• Check in with you every week to see how you’re doing
  • Send you weekly tips for lowering stress
  • Share information about health-related events and resources around campus

To sign up, text “STRESS” to 30644. You can join at any point in the semester!

You can also check out our stress management workshops and other programs.

New mental health promotion specialist

Earlier this month, we hired a new mental health promotion and suicide prevention specialist, Nikita Alimohammad. Nikita previously worked on our team as a health educator, and will now lead suicide prevention efforts on campus, including coordination for our grant work. This includes SAMHSA’s Garrett Lee Smith Grant and the JED Foundation campus program.

We created the specialist role two years ago as part of WSU’s focus on mental health and suicide prevention. The position was vacant for the majority of the 2017-2018 school year, and filling the role will help us build on previous success in promoting mental health on campus.

In her new role, Nikita will collaborate with campus partners on our community-based approach to mental health promotion. She will analyze collected data and feedback to identify high-risk student populations and improve health promotion student outreach trainings.  One of her first projects will be coordinating the Healthy Minds study, an online survey conducted every year to collect information on student mental health.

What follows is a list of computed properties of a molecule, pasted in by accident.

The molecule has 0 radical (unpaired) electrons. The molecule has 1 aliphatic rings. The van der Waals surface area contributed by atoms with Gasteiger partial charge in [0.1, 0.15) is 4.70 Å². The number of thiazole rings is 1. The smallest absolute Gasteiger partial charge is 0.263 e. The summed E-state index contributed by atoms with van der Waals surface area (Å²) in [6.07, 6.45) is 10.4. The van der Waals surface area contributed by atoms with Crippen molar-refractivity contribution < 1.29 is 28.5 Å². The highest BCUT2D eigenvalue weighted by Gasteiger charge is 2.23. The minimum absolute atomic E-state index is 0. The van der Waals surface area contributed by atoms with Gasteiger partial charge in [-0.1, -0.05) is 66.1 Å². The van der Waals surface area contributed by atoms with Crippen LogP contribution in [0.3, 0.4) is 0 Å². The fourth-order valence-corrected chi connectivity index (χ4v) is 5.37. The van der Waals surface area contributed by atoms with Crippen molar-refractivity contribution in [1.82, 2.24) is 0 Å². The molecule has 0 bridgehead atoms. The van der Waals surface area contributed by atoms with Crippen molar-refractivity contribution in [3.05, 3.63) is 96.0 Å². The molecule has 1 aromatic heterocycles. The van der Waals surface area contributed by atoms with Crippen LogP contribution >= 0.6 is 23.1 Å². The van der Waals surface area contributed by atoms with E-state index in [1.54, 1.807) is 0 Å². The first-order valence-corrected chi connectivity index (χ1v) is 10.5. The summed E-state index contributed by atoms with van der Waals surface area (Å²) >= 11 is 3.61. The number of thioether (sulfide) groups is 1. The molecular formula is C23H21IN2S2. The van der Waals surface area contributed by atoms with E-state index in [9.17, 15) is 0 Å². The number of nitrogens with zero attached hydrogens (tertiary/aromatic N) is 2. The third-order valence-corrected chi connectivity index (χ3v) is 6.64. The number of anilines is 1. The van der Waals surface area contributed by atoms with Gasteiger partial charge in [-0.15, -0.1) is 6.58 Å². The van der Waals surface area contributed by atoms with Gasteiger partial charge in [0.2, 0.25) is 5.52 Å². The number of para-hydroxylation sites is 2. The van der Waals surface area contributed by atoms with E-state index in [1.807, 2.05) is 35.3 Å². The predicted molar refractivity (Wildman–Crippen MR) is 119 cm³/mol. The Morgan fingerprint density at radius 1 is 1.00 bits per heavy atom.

Nikita earned her bachelor’s degree in health sciences with a focus in administration and management from California State University, East Bay. She then went on to earn her master’s degree in public health at San Diego State University.

In her previous role as a health educator, Nikita led Mental Health First Aid trainings and supported our IMPACT program and student reinstatement and enrichment workshops.

Toolkit for supporting students in distress

Toolkit for supporting students in distress

Student Affairs is currently developing a toolkit that faculty and staff can use to help students who are in distress. The goal of the toolkit is to ensure students have a successful academic career by getting them connected to campus resources that will support their specific needs.